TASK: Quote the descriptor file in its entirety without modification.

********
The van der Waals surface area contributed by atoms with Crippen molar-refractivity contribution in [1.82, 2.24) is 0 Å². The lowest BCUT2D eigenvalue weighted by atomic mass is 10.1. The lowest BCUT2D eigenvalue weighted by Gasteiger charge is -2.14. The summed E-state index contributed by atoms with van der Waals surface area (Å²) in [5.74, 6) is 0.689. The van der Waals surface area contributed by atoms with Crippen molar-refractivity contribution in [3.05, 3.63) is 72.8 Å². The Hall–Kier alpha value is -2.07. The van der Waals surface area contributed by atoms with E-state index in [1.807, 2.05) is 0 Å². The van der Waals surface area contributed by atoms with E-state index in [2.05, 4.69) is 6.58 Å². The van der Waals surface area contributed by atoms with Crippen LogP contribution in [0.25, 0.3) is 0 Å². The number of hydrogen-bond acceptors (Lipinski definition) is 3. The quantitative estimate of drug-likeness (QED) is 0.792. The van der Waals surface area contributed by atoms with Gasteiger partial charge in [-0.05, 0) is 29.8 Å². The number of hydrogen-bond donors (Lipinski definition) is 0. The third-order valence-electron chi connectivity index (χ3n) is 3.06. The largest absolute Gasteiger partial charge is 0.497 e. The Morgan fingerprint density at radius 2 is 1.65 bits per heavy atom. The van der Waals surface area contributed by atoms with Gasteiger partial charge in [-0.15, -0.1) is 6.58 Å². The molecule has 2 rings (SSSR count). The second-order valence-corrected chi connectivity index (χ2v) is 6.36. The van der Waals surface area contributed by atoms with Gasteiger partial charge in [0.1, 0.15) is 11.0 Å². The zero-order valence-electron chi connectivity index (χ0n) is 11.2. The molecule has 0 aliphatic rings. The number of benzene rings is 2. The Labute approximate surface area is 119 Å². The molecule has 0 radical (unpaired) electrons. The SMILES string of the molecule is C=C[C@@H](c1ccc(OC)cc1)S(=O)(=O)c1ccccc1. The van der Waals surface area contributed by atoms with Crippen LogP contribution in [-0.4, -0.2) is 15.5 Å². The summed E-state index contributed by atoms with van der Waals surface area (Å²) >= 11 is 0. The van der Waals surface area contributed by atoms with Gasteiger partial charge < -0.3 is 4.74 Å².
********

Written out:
The van der Waals surface area contributed by atoms with Crippen molar-refractivity contribution in [1.82, 2.24) is 0 Å². The lowest BCUT2D eigenvalue weighted by atomic mass is 10.1. The lowest BCUT2D eigenvalue weighted by Gasteiger charge is -2.14. The summed E-state index contributed by atoms with van der Waals surface area (Å²) in [5.74, 6) is 0.689. The van der Waals surface area contributed by atoms with Crippen molar-refractivity contribution in [3.05, 3.63) is 72.8 Å². The Hall–Kier alpha value is -2.07. The van der Waals surface area contributed by atoms with E-state index in [1.807, 2.05) is 0 Å². The van der Waals surface area contributed by atoms with E-state index in [2.05, 4.69) is 6.58 Å². The van der Waals surface area contributed by atoms with Crippen LogP contribution in [0.25, 0.3) is 0 Å². The number of hydrogen-bond acceptors (Lipinski definition) is 3. The quantitative estimate of drug-likeness (QED) is 0.792. The van der Waals surface area contributed by atoms with Gasteiger partial charge in [-0.05, 0) is 29.8 Å². The number of hydrogen-bond donors (Lipinski definition) is 0. The third-order valence-electron chi connectivity index (χ3n) is 3.06. The largest absolute Gasteiger partial charge is 0.497 e. The Morgan fingerprint density at radius 2 is 1.65 bits per heavy atom. The van der Waals surface area contributed by atoms with Gasteiger partial charge in [-0.15, -0.1) is 6.58 Å². The molecule has 2 rings (SSSR count). The second-order valence-corrected chi connectivity index (χ2v) is 6.36. The van der Waals surface area contributed by atoms with Gasteiger partial charge in [0.1, 0.15) is 11.0 Å². The zero-order valence-electron chi connectivity index (χ0n) is 11.2. The molecule has 0 aliphatic rings. The number of benzene rings is 2. The Labute approximate surface area is 119 Å². The molecule has 0 radical (unpaired) electrons. The SMILES string of the molecule is C=C[C@@H](c1ccc(OC)cc1)S(=O)(=O)c1ccccc1. The van der Waals surface area contributed by atoms with Crippen LogP contribution in [-0.4, -0.2) is 15.5 Å². The summed E-state index contributed by atoms with van der Waals surface area (Å²) >= 11 is 0. The van der Waals surface area contributed by atoms with Gasteiger partial charge < -0.3 is 4.74 Å².